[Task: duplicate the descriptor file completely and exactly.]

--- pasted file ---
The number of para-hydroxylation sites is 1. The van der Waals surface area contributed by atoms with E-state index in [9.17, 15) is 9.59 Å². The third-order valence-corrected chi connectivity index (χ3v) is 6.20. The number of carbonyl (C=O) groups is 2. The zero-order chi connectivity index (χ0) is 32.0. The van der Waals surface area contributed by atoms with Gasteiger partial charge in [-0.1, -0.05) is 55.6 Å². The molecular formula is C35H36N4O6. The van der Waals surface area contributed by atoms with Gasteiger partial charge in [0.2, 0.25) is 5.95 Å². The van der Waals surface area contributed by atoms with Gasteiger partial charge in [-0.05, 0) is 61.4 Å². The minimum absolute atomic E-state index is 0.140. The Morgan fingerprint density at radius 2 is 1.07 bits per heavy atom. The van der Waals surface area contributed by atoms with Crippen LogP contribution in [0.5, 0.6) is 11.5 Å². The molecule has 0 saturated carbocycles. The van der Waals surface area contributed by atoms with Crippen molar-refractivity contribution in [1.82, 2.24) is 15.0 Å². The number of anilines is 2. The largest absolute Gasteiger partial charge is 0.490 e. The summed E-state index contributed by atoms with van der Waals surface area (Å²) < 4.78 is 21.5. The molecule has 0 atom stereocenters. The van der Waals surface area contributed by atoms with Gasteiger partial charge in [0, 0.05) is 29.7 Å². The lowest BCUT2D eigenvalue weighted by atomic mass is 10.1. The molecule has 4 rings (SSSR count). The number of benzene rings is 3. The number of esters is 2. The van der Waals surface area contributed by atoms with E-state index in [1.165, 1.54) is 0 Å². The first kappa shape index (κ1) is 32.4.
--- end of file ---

The number of para-hydroxylation sites is 1. The van der Waals surface area contributed by atoms with E-state index in [9.17, 15) is 9.59 Å². The third-order valence-corrected chi connectivity index (χ3v) is 6.20. The number of carbonyl (C=O) groups is 2. The zero-order chi connectivity index (χ0) is 32.0. The van der Waals surface area contributed by atoms with Gasteiger partial charge in [-0.1, -0.05) is 55.6 Å². The molecular formula is C35H36N4O6. The van der Waals surface area contributed by atoms with Gasteiger partial charge in [0.2, 0.25) is 5.95 Å². The van der Waals surface area contributed by atoms with Gasteiger partial charge in [-0.05, 0) is 61.4 Å². The minimum absolute atomic E-state index is 0.140. The Morgan fingerprint density at radius 2 is 1.07 bits per heavy atom. The van der Waals surface area contributed by atoms with Crippen LogP contribution in [0.5, 0.6) is 11.5 Å². The molecule has 0 saturated carbocycles. The van der Waals surface area contributed by atoms with Crippen molar-refractivity contribution in [1.82, 2.24) is 15.0 Å². The number of anilines is 2. The largest absolute Gasteiger partial charge is 0.490 e. The summed E-state index contributed by atoms with van der Waals surface area (Å²) < 4.78 is 21.5. The molecule has 0 atom stereocenters. The van der Waals surface area contributed by atoms with Gasteiger partial charge in [0, 0.05) is 29.7 Å². The lowest BCUT2D eigenvalue weighted by atomic mass is 10.1. The molecule has 4 rings (SSSR count). The number of benzene rings is 3. The number of esters is 2. The van der Waals surface area contributed by atoms with E-state index in [1.165, 1.54) is 0 Å². The first kappa shape index (κ1) is 32.4.